Abstract and Keywords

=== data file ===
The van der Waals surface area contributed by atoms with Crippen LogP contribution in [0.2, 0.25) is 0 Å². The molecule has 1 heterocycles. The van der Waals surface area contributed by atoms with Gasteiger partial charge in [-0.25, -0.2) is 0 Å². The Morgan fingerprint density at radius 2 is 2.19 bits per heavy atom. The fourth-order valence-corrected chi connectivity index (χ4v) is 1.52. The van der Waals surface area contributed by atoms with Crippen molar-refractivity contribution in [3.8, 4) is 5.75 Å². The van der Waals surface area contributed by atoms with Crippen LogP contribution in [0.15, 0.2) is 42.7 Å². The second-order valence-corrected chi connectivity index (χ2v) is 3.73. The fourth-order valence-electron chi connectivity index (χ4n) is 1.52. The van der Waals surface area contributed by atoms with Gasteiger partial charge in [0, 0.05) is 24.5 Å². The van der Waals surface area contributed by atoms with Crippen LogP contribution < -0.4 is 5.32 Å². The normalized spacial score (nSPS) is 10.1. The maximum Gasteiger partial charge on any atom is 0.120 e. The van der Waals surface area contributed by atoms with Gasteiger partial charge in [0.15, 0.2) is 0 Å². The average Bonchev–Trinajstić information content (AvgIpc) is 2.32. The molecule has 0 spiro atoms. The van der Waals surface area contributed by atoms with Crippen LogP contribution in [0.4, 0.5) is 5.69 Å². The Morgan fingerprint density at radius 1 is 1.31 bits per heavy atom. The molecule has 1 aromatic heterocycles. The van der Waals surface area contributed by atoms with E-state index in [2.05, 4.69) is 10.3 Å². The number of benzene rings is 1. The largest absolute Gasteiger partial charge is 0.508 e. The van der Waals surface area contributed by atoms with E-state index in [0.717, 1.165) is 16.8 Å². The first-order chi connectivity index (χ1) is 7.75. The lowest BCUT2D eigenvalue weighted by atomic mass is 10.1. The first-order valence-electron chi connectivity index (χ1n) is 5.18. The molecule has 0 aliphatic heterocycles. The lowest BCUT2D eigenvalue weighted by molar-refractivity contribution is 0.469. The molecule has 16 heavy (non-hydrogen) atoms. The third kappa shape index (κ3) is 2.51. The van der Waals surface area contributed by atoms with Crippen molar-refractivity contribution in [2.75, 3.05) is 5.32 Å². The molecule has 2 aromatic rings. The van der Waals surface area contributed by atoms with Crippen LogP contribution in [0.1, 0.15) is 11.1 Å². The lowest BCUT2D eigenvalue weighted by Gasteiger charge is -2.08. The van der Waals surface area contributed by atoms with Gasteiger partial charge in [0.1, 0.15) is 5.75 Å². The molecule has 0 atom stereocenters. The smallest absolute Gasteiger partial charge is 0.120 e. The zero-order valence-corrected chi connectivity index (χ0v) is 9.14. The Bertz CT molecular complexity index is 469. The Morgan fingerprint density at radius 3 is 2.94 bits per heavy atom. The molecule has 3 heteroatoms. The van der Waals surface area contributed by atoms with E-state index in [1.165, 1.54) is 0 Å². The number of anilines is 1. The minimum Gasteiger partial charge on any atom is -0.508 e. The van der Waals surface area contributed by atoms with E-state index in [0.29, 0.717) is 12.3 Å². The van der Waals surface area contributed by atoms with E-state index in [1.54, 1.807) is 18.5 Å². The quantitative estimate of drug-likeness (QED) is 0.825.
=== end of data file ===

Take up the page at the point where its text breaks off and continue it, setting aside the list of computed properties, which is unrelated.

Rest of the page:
On June 6, 1993, the Commercial Appeal, a daily newspaper in Memphis, Tennessee, ran the headline “Evil Worship Debated in Slayings” following the arrest of three teenagers—one of them Wiccan—for the brutal murder of three young boys in West Memphis, Arkansas. The Commercial Appeal, the Jonesboro Sun, and other local newspapers kept the devil in the headlines over the weeks following the teenagers' arrest, subsequent trial, and, not surprisingly, eventual conviction. Throughout the trial, most news coverage neglected to distinguish between “cult,” “occult,” “Wicca,” and “Satanism.” In 1994, with no motive other than “Satanism,” Damien Echols, the oldest of the three teenagers, was sentenced to death, while the other two young men, Jason Baldwin and Jesse Misskelley, were sentenced to life in prison. News coverage of the “West Memphis Three” trial and its growing numbers of celebrity supporters two decades later is a clear example of how media coverage and public understanding of witchcraft has changed since the 1960s.
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